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I’ve found a way to get a full Lion installer by capturing the installer files that the recovery partition downloads. This seems to work on my 2008 MBP machine with the App Store version of Lion installed on it, but it should be of particular interest to users of the new MacBook Airs and MacBook Pros which don’t come with an install disk, but can’t install the App Store version of Lion. By following this hint, it should be possible to get a full Lion install disk for those machines that won’t require network access to install.
To avoid messing up your one and only good Lion installation, I recommend getting an external drive big enough to install Lion on. An external hard drive or separate partition is great. A large USB flash drive might work, but I haven’t tried it.
As we all know, the Recovery HD lets you reinstall Lion by downloading it from ’s servers. Unfortunately, it deletes itself after installation, so it doesn’t give you a chance to make a boot disk that doesn’t involve network access. However, it is possible to capture the installer and interrupt the install, so that it doesn’t get a chance to delete itself.
Here’s what to do:
- Open the Terminal, and type this command to list all partitions on your hard drive or SSD:
- Look for ‘Recovery HD’ in the list, and note its identifier. It will be something of the form diskXsY, where X and Y are numeric digits. (On my machine, it’s disk0s3).
- Type the following command to mount the recovery HD:
diskutil mount readOnly /dev/[identifier]
- Replace [identifier] above with the identifier from step 2. So on my machine, I typed:
diskutil mount readOnly /dev/disk0s3
- The disk image inside the recovery HD is invisible, so use the Terminal to mount that too:
hdiutil attach "/Volumes/Recovery HD/com.apple.recovery.boot/BaseSystem.dmg"
- Now, from the newly mounted OS X Base System image, double-click the ‘Install Mac OS X’ application at the root of the disk. Surprisingly, it launches, even when booted into a standard Mac OS X user account from the hard drive!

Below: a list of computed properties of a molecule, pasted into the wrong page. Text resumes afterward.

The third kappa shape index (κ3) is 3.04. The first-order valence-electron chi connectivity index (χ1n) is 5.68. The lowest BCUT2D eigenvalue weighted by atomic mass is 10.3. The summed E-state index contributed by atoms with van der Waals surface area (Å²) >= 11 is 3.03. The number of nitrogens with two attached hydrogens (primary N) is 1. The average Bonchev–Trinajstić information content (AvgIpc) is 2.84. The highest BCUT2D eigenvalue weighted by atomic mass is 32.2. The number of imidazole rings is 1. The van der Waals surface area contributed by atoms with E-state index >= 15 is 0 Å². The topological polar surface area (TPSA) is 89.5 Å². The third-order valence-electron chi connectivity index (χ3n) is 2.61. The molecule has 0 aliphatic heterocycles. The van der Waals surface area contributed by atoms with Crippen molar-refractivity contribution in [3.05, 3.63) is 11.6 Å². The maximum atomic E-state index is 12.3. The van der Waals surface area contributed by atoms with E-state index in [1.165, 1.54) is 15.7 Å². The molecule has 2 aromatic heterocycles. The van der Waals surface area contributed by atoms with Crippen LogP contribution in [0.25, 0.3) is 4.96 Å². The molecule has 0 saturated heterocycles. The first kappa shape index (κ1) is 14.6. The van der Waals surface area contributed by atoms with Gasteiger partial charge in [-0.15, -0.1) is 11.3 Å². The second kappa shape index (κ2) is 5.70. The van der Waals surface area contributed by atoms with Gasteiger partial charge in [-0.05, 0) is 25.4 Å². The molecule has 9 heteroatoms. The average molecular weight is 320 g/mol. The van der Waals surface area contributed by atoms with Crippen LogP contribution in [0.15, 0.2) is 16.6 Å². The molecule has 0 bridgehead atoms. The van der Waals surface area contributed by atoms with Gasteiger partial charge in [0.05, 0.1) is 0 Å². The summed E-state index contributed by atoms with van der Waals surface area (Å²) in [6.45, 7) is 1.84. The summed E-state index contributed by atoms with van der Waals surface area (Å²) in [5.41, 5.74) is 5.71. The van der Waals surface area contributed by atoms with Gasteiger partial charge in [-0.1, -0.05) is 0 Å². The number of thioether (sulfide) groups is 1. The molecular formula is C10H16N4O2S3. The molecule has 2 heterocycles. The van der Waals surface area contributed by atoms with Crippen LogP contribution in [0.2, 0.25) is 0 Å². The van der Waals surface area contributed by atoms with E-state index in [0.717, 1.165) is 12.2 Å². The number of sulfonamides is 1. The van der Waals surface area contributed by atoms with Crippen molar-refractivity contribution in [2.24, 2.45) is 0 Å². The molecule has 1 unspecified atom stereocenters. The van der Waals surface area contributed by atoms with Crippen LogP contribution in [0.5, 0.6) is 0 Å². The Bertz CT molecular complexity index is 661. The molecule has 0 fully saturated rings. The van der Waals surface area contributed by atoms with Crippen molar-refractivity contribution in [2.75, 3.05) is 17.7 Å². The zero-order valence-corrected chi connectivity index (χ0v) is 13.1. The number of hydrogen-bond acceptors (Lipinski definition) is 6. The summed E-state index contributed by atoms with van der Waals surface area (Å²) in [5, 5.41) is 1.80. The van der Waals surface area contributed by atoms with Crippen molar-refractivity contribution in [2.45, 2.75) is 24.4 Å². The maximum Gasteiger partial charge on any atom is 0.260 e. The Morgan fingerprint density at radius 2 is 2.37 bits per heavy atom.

- Go through the license agreement. Once it asks you for a disk to install on, choose the external drive or spare partition. (Or the boot partition if you’re feeling gutsy. As long as you don’t let the installer reboot, it shouldn’t be able to install anything, but I like to err on the side of caution.)
- Enter your admin password when prompted, and the installer will start downloading.
- Open an old-style (non-autosaving) application that still uses the traditional Save, Save As…, etc. commands in the File menu (I used TextWrangler) and make a new unsaved document, and type a few things in it. This will give you a little insurance against the installer rebooting the system, since the app won’t let the system reboot until you respond to its message asking whether you want to save the document or not.
- The installer will start downloading some packages into a folder called Mac OS X Install Data on the root of the drive you’re installing onto. Of the files it puts in there, the interesting item is a package with a funky name (on my system, it was ‘mzm.stuhjljp.pkg’). It will be the file in the folder with the largest file size. Once the file finishes downloading, the installer will extract the InstallESD.dmg image from it and delete the package. This will be fine as long as you don’t let the app restart your machine.
- Wait for the download to finish. This will probably take a while, as it’s a very large download.
- Once the installer finishes download and prompts you to restart your Mac, force-quit it. Do this quickly, as it may automatically reboot for you after a timeout period (although if you’ve got an unsaved document open, you should be able to prevent that).
- You should now have a file called InstallESD.dmg in the Mac OS X Install Data folder. You can burn this to a DVD, or image it to a USB flash drive to create a boot disk.
Here is cksum’s own experience on doing this:
I tested it and it does indeed work just fine. A few things to note from my experience.
1. You don’t have to worry about the installer restarting. It isn’t timed. The window will remain there asking for user input till it gets it.
2. You don’t need to force quit the installer. Just right click on the Dock icon and select “quit”. The installer will ask for confirmation and shutdown. That’s it.
3. I couldn’t get it to install within Lion on an external partition. It shot up an installation screen with a progress bar, but when I rebooted, it didn’t actually install Lion on the target volume. But I still had the installation files and the partition read “Mac OS X Install” so I selected that, and then it went through a proper install sequence, putting a fresh copy of Lion on the drive. Thus I think if you copied the entire folder and all it’s contents (not just the InstallESD.dmg) to your target drive and called it “Mac OS X Install”, you should be able to boot from it and finish off the installation that way. It would just take a few more minutes having to copy the files over but at least you won’t have to go through the pain of ever downloading it again.
I’m sure it would work using the InstallESD.dmg from boot, but it does not if you run the installer within Lion.
Finally, just keep yourself clearly understand what you trying to do.Don’t mess. Good luck and enjoy. Comments? Let us know your story in the comment section below.